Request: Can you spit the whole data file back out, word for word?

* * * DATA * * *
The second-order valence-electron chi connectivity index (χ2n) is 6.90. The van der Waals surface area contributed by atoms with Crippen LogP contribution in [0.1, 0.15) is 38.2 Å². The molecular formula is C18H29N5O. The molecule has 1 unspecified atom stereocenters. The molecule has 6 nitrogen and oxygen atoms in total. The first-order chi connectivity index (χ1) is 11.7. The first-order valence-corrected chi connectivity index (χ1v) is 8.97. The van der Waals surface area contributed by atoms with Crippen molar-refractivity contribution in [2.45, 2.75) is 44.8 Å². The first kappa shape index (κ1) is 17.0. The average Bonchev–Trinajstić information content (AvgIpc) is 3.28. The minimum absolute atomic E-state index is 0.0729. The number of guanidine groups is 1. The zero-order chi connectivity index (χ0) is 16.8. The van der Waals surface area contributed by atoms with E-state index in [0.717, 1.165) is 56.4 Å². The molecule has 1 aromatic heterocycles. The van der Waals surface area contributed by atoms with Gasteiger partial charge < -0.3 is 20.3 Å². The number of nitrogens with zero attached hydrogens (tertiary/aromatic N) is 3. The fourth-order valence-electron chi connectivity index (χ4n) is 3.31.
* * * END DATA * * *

The second-order valence-electron chi connectivity index (χ2n) is 6.90. The van der Waals surface area contributed by atoms with Crippen LogP contribution in [0.1, 0.15) is 38.2 Å². The molecular formula is C18H29N5O. The molecule has 1 unspecified atom stereocenters. The molecule has 6 nitrogen and oxygen atoms in total. The first-order chi connectivity index (χ1) is 11.7. The first-order valence-corrected chi connectivity index (χ1v) is 8.97. The van der Waals surface area contributed by atoms with Crippen molar-refractivity contribution in [2.45, 2.75) is 44.8 Å². The first kappa shape index (κ1) is 17.0. The average Bonchev–Trinajstić information content (AvgIpc) is 3.28. The minimum absolute atomic E-state index is 0.0729. The number of guanidine groups is 1. The zero-order chi connectivity index (χ0) is 16.8. The van der Waals surface area contributed by atoms with E-state index in [0.717, 1.165) is 56.4 Å². The molecule has 1 aromatic heterocycles. The van der Waals surface area contributed by atoms with Gasteiger partial charge < -0.3 is 20.3 Å². The number of nitrogens with zero attached hydrogens (tertiary/aromatic N) is 3. The fourth-order valence-electron chi connectivity index (χ4n) is 3.31.